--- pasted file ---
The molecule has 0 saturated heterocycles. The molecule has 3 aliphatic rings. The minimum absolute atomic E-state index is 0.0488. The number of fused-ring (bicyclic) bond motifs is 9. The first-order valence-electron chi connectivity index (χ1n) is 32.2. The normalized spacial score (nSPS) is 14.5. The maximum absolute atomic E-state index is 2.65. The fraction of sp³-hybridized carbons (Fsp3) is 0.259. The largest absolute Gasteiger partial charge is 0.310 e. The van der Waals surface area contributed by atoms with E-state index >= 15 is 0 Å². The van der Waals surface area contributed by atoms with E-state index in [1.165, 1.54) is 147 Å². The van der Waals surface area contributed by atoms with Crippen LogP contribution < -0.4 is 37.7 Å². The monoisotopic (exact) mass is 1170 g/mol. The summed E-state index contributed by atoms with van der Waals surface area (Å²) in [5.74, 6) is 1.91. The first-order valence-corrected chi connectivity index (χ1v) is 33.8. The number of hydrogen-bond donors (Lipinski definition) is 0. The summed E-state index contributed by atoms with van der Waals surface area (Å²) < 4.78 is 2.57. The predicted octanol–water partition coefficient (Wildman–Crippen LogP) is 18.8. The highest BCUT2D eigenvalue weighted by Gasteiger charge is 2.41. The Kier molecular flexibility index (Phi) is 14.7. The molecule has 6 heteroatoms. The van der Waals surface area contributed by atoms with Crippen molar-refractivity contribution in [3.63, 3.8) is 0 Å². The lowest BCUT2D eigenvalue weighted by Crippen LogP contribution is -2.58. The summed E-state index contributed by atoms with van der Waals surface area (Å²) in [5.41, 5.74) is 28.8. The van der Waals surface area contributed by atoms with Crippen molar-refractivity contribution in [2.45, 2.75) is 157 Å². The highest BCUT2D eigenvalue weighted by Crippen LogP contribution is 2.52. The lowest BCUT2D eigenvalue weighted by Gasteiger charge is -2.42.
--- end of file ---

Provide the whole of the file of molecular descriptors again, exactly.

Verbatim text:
The molecule has 0 saturated heterocycles. The molecule has 3 aliphatic rings. The minimum absolute atomic E-state index is 0.0488. The number of fused-ring (bicyclic) bond motifs is 9. The first-order valence-electron chi connectivity index (χ1n) is 32.2. The normalized spacial score (nSPS) is 14.5. The maximum absolute atomic E-state index is 2.65. The fraction of sp³-hybridized carbons (Fsp3) is 0.259. The largest absolute Gasteiger partial charge is 0.310 e. The van der Waals surface area contributed by atoms with E-state index >= 15 is 0 Å². The van der Waals surface area contributed by atoms with E-state index in [1.165, 1.54) is 147 Å². The van der Waals surface area contributed by atoms with Crippen LogP contribution < -0.4 is 37.7 Å². The monoisotopic (exact) mass is 1170 g/mol. The summed E-state index contributed by atoms with van der Waals surface area (Å²) in [5.74, 6) is 1.91. The first-order valence-corrected chi connectivity index (χ1v) is 33.8. The number of hydrogen-bond donors (Lipinski definition) is 0. The summed E-state index contributed by atoms with van der Waals surface area (Å²) < 4.78 is 2.57. The predicted octanol–water partition coefficient (Wildman–Crippen LogP) is 18.8. The highest BCUT2D eigenvalue weighted by Gasteiger charge is 2.41. The Kier molecular flexibility index (Phi) is 14.7. The molecule has 6 heteroatoms. The van der Waals surface area contributed by atoms with Crippen molar-refractivity contribution in [3.63, 3.8) is 0 Å². The lowest BCUT2D eigenvalue weighted by Crippen LogP contribution is -2.58. The summed E-state index contributed by atoms with van der Waals surface area (Å²) in [5.41, 5.74) is 28.8. The van der Waals surface area contributed by atoms with Crippen molar-refractivity contribution in [2.45, 2.75) is 157 Å². The highest BCUT2D eigenvalue weighted by Crippen LogP contribution is 2.52. The lowest BCUT2D eigenvalue weighted by Gasteiger charge is -2.42.